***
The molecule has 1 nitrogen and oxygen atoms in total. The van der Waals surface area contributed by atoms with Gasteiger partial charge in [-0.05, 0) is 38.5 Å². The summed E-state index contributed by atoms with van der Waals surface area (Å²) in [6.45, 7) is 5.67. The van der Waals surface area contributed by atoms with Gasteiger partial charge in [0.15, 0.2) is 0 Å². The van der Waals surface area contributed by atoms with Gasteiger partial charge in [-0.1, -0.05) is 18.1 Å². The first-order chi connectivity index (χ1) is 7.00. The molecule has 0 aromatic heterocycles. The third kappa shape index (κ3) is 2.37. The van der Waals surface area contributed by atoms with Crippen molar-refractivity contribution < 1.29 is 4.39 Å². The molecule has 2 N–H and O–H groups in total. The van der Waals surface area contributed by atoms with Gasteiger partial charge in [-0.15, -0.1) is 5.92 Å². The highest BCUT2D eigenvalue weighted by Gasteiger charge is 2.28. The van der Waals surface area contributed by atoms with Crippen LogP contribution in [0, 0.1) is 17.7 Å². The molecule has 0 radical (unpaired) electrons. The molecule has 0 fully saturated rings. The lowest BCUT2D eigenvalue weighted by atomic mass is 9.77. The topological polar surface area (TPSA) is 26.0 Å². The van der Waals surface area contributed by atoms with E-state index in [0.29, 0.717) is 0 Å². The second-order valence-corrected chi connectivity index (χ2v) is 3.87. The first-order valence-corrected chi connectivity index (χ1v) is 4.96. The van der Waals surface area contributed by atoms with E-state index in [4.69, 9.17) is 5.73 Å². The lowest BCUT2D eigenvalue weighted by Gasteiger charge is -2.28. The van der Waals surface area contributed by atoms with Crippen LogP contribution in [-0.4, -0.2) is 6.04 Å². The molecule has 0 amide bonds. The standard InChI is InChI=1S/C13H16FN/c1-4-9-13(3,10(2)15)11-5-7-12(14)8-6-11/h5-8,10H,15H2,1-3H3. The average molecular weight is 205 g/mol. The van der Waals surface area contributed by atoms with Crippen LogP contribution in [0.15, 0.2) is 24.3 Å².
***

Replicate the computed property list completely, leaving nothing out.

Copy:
The molecule has 1 nitrogen and oxygen atoms in total. The van der Waals surface area contributed by atoms with Gasteiger partial charge in [-0.05, 0) is 38.5 Å². The summed E-state index contributed by atoms with van der Waals surface area (Å²) in [6.45, 7) is 5.67. The van der Waals surface area contributed by atoms with Gasteiger partial charge in [0.15, 0.2) is 0 Å². The van der Waals surface area contributed by atoms with Gasteiger partial charge in [-0.1, -0.05) is 18.1 Å². The first-order chi connectivity index (χ1) is 7.00. The molecule has 0 aromatic heterocycles. The third kappa shape index (κ3) is 2.37. The van der Waals surface area contributed by atoms with Crippen molar-refractivity contribution < 1.29 is 4.39 Å². The molecule has 2 N–H and O–H groups in total. The van der Waals surface area contributed by atoms with Gasteiger partial charge in [-0.15, -0.1) is 5.92 Å². The highest BCUT2D eigenvalue weighted by Gasteiger charge is 2.28. The van der Waals surface area contributed by atoms with Crippen LogP contribution in [0, 0.1) is 17.7 Å². The molecule has 0 radical (unpaired) electrons. The molecule has 0 fully saturated rings. The lowest BCUT2D eigenvalue weighted by atomic mass is 9.77. The topological polar surface area (TPSA) is 26.0 Å². The van der Waals surface area contributed by atoms with E-state index in [0.29, 0.717) is 0 Å². The second-order valence-corrected chi connectivity index (χ2v) is 3.87. The first-order valence-corrected chi connectivity index (χ1v) is 4.96. The van der Waals surface area contributed by atoms with E-state index in [4.69, 9.17) is 5.73 Å². The lowest BCUT2D eigenvalue weighted by Gasteiger charge is -2.28. The van der Waals surface area contributed by atoms with Crippen LogP contribution in [-0.4, -0.2) is 6.04 Å². The molecule has 0 amide bonds. The standard InChI is InChI=1S/C13H16FN/c1-4-9-13(3,10(2)15)11-5-7-12(14)8-6-11/h5-8,10H,15H2,1-3H3. The average molecular weight is 205 g/mol. The van der Waals surface area contributed by atoms with Crippen LogP contribution in [0.15, 0.2) is 24.3 Å².